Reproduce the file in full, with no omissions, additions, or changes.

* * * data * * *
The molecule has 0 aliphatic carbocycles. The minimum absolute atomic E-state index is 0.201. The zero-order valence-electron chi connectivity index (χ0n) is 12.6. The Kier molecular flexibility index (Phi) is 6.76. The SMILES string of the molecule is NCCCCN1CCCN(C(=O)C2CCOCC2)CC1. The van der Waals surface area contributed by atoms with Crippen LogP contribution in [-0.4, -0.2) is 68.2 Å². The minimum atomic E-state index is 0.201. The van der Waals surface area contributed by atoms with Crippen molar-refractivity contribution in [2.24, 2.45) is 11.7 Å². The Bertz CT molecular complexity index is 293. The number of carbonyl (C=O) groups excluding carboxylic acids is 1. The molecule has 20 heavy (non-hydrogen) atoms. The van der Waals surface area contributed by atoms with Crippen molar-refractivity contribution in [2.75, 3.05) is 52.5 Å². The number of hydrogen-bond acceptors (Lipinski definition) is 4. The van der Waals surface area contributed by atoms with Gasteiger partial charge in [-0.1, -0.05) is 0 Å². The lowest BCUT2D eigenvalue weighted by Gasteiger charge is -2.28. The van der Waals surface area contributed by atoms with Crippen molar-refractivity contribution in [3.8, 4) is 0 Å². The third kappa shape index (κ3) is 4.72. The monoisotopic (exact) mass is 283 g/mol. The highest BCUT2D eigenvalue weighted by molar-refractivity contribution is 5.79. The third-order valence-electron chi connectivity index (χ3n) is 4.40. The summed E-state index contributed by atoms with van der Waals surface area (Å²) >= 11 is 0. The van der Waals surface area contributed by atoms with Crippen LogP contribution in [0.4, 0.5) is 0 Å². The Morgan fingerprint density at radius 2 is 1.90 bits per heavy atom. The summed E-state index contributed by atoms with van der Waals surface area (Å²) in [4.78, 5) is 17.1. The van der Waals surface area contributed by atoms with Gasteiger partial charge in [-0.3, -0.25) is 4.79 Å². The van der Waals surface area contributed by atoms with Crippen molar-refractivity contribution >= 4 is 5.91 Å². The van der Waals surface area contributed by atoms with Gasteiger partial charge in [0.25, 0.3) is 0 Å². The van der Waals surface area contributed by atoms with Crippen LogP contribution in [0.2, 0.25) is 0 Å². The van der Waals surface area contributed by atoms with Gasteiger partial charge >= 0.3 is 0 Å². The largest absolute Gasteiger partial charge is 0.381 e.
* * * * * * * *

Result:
The molecule has 0 aliphatic carbocycles. The minimum absolute atomic E-state index is 0.201. The zero-order valence-electron chi connectivity index (χ0n) is 12.6. The Kier molecular flexibility index (Phi) is 6.76. The SMILES string of the molecule is NCCCCN1CCCN(C(=O)C2CCOCC2)CC1. The van der Waals surface area contributed by atoms with Crippen LogP contribution in [-0.4, -0.2) is 68.2 Å². The minimum atomic E-state index is 0.201. The van der Waals surface area contributed by atoms with Crippen molar-refractivity contribution in [2.24, 2.45) is 11.7 Å². The Bertz CT molecular complexity index is 293. The number of carbonyl (C=O) groups excluding carboxylic acids is 1. The molecule has 20 heavy (non-hydrogen) atoms. The van der Waals surface area contributed by atoms with Crippen molar-refractivity contribution in [2.75, 3.05) is 52.5 Å². The number of hydrogen-bond acceptors (Lipinski definition) is 4. The van der Waals surface area contributed by atoms with Gasteiger partial charge in [-0.1, -0.05) is 0 Å². The lowest BCUT2D eigenvalue weighted by Gasteiger charge is -2.28. The van der Waals surface area contributed by atoms with Crippen molar-refractivity contribution in [3.8, 4) is 0 Å². The third kappa shape index (κ3) is 4.72. The monoisotopic (exact) mass is 283 g/mol. The highest BCUT2D eigenvalue weighted by molar-refractivity contribution is 5.79. The third-order valence-electron chi connectivity index (χ3n) is 4.40. The summed E-state index contributed by atoms with van der Waals surface area (Å²) >= 11 is 0. The van der Waals surface area contributed by atoms with Crippen LogP contribution in [0.4, 0.5) is 0 Å². The Morgan fingerprint density at radius 2 is 1.90 bits per heavy atom. The summed E-state index contributed by atoms with van der Waals surface area (Å²) in [4.78, 5) is 17.1. The van der Waals surface area contributed by atoms with Gasteiger partial charge in [-0.3, -0.25) is 4.79 Å². The van der Waals surface area contributed by atoms with Crippen molar-refractivity contribution >= 4 is 5.91 Å². The van der Waals surface area contributed by atoms with Gasteiger partial charge in [0.25, 0.3) is 0 Å². The van der Waals surface area contributed by atoms with Crippen LogP contribution in [0.2, 0.25) is 0 Å². The van der Waals surface area contributed by atoms with Gasteiger partial charge >= 0.3 is 0 Å². The largest absolute Gasteiger partial charge is 0.381 e.